Press Release: IMF Sees Continued Robust Growth in Latin America and the Caribbean

November 2, 2006

Press Release No. 06/237

The Latin American and Caribbean region continues to grow robustly and above its historical average, the International Monetary Fund concludes in its 2006 Regional Economic Outlook.

In 2006, real growth should average around 4.75 percent, making the ongoing expansion the most vigorous three-year period since the 1970s. This is about a half percentage point higher than in 2005.

Mr. Anoop Singh, Director of the IMF's Western Hemisphere Department, presented the 2006 Regional Economic Outlook today in a conference in Mexico City, during the 11th Annual Meeting of the Latin American and Caribbean Economic Association, hosted by the Instituto Tecnologico Autonomo de Mexico.

The report's main findings are as follows:

Strong economic performance

Recent economic performance in Latin America and the Caribbean has been strong, and is expected to remain solid in 2007. Moreover, this expansion is generally on a sound macroeconomic footing.

· Latin America and Caribbean growth is projected to reach around 4.75 percent in 2006. The growth pace is expected to recede slightly to about 4.25 percent in 2007, in line with a more measured global expansion, the likely easing of commodity prices, and the maturing of recoveries within the region.

· The region's recovery in recent years has contributed to an increase in employment and falling poverty rates. In many countries, employment growth has accelerated, with formal unemployment declining toward 10 percent on average. Reductions in poverty have been widespread. In Brazil, for example, the poverty rate fell from 28 percent in 2003 to 23 percent in 2005, with the income of the poorest half of the population growing over twice as fast as that of the top 10 percent.

· Inflation has generally remained subdued and is expected to decline moderately further, to a regional average of about 5 percent in 2007, testimony to the growing credibility of central banks in the region.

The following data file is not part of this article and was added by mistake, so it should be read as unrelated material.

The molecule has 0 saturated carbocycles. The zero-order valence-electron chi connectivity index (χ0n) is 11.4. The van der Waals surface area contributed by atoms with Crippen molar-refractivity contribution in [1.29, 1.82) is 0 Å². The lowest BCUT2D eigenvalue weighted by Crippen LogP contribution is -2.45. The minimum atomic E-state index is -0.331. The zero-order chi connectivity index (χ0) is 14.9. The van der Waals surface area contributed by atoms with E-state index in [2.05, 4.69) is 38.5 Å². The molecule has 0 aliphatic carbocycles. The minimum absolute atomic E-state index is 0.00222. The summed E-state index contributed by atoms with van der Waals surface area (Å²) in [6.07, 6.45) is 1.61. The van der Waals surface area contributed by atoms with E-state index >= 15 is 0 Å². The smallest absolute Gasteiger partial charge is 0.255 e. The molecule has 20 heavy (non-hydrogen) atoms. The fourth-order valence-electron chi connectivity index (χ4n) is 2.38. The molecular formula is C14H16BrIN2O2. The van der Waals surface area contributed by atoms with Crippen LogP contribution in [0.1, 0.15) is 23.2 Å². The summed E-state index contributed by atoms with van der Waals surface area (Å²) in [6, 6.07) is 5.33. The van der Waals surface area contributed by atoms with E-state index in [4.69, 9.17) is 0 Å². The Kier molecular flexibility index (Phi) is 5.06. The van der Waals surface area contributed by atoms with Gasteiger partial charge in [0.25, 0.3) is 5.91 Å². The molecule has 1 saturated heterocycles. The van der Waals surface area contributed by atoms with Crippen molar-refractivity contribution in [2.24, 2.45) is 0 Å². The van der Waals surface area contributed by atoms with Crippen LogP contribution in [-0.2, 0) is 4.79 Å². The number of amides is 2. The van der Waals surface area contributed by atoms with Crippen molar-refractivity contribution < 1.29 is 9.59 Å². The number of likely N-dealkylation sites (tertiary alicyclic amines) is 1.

· This expansion is supported by solid economic fundamentals. External current accounts and primary fiscal balances are generally in surplus, exchange rates are more flexible than in previous expansions, inflation is much lower, and the structure of public debt is safer, with lower shares of short-term and foreign currency debt in most large countries. In this regard, further progress was made in recent months, with Peru and Brazil issuing 20-and 16-year bonds in their own currencies, and Mexico issuing a 30-year peso bond.

Potential risks

Notwitstanding this solid performance, a number of factors warrant monitoring.

· External risks to the outlook include a sharper-than-expected slowdown in U.S. growth; an unexpected tightening of global financial markets; commodity price volatility (particularly sharply lower nonoil commodity prices); and trade pressures following the erosion of preferential access in the Caribbean and lack of progress on agreements to liberalize trade further.

· Some domestic vulnerabilities remain. Public debt remains relatively high, at over 50 percent of GDP on average. Budgets remain rather rigid, with a high proportion of expenditures mandatory and a large share of revenues earmarked. Government spending in a number of countries has recently accelerated, and lower commodity prices could erode fiscal surpluses. Public revenue remains low in some countries, particularly in light of social needs. And, while not yet a source of concern in most countries, high real credit growth requires close monitoring.

Policy challenges

To entrench macroeconomic stability, raise growth, and help more countries in the region move toward investment grade ratings, countries are preparing to confront these vulnerabilities, and address the longstanding causes of crises in the region, including high inequality.

· Although making societies more equitable is inherently a slow and difficult process, policy levers exist that could be used more, including fiscal reforms to make the tax system fairer and focus public spending on social programs for the poorest; labor market policies; and other reforms that extend public services to economic opportunity to disenfranchised groups.

· To raise investment and productivity growth to the levels of the most dynamic emerging market economies, these reforms need to be matched with greater efforts to make Latin American economies more open and competitive, to build stronger institutions, and to raise the level of human capital in the region.

· Achieving lasting improvements in these areas will require building constituencies that support reform.


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